-˜Chicky’ is the nickname I’ve given my youngest for two reasons.  First, his beautiful furry hair sticks up like a fluffy spring chicken and the predictive text on my phone came up with Checo when I typed his name, so it morphed easily.  He absolutely loves his name.

Chicky has decided that being the younger sibling is no longer a place to stand back in the dark and obey his brother Beau.  Oh no.  All of a sudden, this shadow man who follows his brother around, mimics him and frolics in tandem with him, has decided to sprout his own little personality wings.

Last weekend I was in Woolworths picking up some supplies with the mini men and arrived at the checkout.  I stood there speechless as mini man, hands cupped under his smiling chin, lent onto the register and said Hello!  I’m Chicky to the checkout guy.  The man roared laughing and chatted happily with my son.  Beau was busy wrapping himself around my leg shyly and I was laughing hard at my little man introducing himself to complete strangers.

On the way to the park to view the koi fish on Sunday morning, Chicky and I were holding hands walking up the street. Beau was slightly behind me and he called out to tell us something.  Chicky and I looked back at the same time to check what Beau was up to and at that moment my little man crashed into the sign post, head first.

He let out a scream and sat on my knee as I bent down to scoop him up.  His bottom lip was turned inside out and his bristly-lashed eyes were squeezing out large tears.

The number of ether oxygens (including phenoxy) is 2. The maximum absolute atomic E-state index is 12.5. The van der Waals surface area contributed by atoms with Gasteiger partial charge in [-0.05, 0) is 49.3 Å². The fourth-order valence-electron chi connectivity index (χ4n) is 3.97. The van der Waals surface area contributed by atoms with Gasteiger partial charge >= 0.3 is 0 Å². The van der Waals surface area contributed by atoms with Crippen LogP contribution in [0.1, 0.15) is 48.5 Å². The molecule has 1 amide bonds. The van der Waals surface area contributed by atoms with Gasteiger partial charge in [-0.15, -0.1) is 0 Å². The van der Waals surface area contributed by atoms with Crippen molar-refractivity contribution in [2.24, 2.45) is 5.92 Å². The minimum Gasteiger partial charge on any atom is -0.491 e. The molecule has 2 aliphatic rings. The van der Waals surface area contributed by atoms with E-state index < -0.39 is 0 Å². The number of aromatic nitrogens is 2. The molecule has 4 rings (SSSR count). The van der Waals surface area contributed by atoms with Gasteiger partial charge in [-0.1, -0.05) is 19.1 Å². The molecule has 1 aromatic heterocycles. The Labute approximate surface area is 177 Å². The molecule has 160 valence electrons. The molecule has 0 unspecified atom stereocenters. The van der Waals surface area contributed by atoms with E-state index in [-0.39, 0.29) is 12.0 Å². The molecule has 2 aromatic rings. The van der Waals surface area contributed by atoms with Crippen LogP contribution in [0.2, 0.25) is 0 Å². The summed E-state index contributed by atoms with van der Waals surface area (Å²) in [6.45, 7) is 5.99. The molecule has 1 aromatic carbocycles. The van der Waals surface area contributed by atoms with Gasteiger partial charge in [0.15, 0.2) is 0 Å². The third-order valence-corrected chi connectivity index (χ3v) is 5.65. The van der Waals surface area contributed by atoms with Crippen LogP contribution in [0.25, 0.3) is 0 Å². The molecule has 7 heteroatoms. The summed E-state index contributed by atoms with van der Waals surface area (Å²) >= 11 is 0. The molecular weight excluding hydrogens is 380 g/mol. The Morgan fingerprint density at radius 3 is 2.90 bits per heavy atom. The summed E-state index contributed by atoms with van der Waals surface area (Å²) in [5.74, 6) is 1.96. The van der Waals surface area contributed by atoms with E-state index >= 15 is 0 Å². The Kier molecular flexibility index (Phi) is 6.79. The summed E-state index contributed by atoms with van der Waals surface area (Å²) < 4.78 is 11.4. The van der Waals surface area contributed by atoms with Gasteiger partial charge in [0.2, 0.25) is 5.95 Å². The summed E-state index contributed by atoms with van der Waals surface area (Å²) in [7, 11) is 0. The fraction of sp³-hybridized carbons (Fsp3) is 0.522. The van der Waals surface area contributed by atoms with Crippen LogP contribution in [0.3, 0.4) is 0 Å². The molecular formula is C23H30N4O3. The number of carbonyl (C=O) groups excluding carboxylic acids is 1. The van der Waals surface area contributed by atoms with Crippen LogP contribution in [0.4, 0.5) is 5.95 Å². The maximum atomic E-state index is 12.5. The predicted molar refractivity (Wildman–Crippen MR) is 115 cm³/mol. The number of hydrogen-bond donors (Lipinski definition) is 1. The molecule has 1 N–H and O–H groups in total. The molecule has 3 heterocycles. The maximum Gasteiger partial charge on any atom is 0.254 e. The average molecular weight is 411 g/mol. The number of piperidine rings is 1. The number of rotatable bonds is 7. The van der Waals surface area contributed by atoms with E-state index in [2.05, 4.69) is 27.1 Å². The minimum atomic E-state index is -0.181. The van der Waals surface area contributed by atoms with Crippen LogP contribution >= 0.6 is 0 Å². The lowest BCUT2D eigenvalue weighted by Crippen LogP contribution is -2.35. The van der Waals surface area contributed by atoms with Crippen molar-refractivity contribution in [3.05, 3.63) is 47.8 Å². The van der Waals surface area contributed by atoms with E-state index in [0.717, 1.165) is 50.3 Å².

I carried him the rest of the way to comfort him and get some extra cuddles in. I’m always cuddling the boys because perhaps soon they will want fewer and fewer and when they are big, I sure won’t be able to pick them up.  I can’t imagine them as big teenagers.

That night, after a full day of parks, swings, seesaws, toasted sandwiches, painting and DVDs, the men sat up at the table for dinner.

Beau admonished Chicky for chewing his food so loudly.  I’ve let him off for the time being, as the poor little man can’t seem to breathe well -” he’s having his tonsils and adenoids out next month.  I put him to bed and lay next to him. We rubbed noses and he went off to sleep.  During the night I lay with him for a moment and heard him stop breathing momentarily, another symptom that his pending removals will relieve.

I carried Beau into the operating theatre when it was his turn a year ago. I’ll do the same for Chicky.  Their dear little anxious faces, looking at all the lights and instruments, clinging onto their dad not to let go. The faint whiff of chocolate-scented sleeping gas and he will drift off faster than I can lean down and leave a kiss on his little face.

Maybe this time, Chicky will hold court with all the doctors and nurses before being wheeled in, oblivious to his anxious parent. For my feisty little man, anything is possible.

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